Its not the Bat costume… its the self-assembly kits.

IM3Its a guy (or lady) who dresses up in a funny costume and solves societies problems not by tackling world hunger, social inequality or even corrupt politicians, but rather by beating bad guys up. Of course modern films make it look very realistic and grounded in reality, but superhero films are inherently, well, silly; childhood daydreams and fantasies brought to $120 million+ life. A billionaire dresses like a bat and beats up poor people who have been forced/compelled by circumstance to turn to crime, or genuine certifiable nutters who dress up like penguins or scarecrows or clowns and try to have a good time by being both mad and bad. Daft, but the films are made with such sincerity and sophistication we just seem to accept them and they are often received with such praise and huge box-office.  It just makes it difficult really to criticise them.

My question is this: Where to draw the line with superhero films? There is a line, surely. Come on,admit it, its there somewhere. Even the most hardcore Marvel/DC fan knows what I’m on about. I mean, ignoring the inherent daftness of radioactive spiders or Norse gods or big green men with anger issues, where exactly does one draw the line and say, “beyond this point this film must not cross, otherwise I’m standing up and screaming NO! NO! NO! at the screen”. There has to be some point at which the natural laws of credibility finally snap.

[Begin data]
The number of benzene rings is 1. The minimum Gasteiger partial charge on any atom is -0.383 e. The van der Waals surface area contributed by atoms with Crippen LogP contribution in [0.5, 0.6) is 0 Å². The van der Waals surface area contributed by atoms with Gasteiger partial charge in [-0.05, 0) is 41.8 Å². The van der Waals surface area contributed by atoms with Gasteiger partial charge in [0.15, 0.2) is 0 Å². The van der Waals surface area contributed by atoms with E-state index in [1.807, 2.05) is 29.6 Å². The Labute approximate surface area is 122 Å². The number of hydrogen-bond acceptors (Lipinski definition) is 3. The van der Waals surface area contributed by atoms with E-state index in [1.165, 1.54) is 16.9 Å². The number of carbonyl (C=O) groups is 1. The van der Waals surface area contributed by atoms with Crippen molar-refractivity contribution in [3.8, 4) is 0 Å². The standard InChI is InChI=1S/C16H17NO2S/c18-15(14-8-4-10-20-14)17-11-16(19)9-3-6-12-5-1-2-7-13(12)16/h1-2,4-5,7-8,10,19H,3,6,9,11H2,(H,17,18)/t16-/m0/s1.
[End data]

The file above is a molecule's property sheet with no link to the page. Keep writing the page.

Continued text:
For me its IRON MAN 3 and the flying suit parts that reassemble all by themselves, parts that fly 842 miles at one point, if my incredulous ears got it right, to save the day. Did the parts ‘see’ where they were going/turn round street corners/fly around unwitting pedestrians/cars/buildings as they sped to their owners aid? Parts that leap onto the hero and snap into place without quickly crunching bones or breaking spines. Why, after seeing everything else in that movie, it was the self-assembly Iron Man kit that delivers Anytime Anyplace Anywhere that finally crossed the line I don’t know. But it did. I could even accept him collecting all those unfortunates who fell out of Air Force One at thousands of feet, or those On Demand Auto-Iron Men that make our hero Tony Stark redundant, or those glow in the dark super-villains with an unfortunate habit of exploding taking buildings out in an instant. But those flying self-assembly Iron Suit bits… just, well…

2 thoughts on “Its not the Bat costume… its the self-assembly kits.

  1. gregory moss

    I was right with this movie up to that point – how ludicrous! (clearly some coke-fueled executive’s spur-of-the-moment decision). But then all of Marvel’s films have ridiculous – if not formulaic – third acts. I’ve decided not to review them anymore – as it’s kinda’ pointless. Those who love these films will see them anyway, while those who don’t – will stay away. It’s about as pointless as reviewing Transformers movies.

  2. I often put what many people will accept in blockbusters down to their lack of basic understanding when it comes to physics/biology/etc. If that sounds condescending then… well, I suppose it is. Equally, the self-flying snap-together Iron Man suit didn’t bother me much. There’s an element of “it’s a superhero movie, none of it’s real, let it go”, but I generally think that’s an abhorrent defence (it’s what Transformers fans use to excuse the fact that series is sound and light and nothing else, after all).

    I suppose it is, as you say, where people are prepared to draw the line, and I guess that’s slightly different for everyone. I enjoyed the vast majority of Iron Man 3, so was prepared to overlook some of the suit’s magic abilities.

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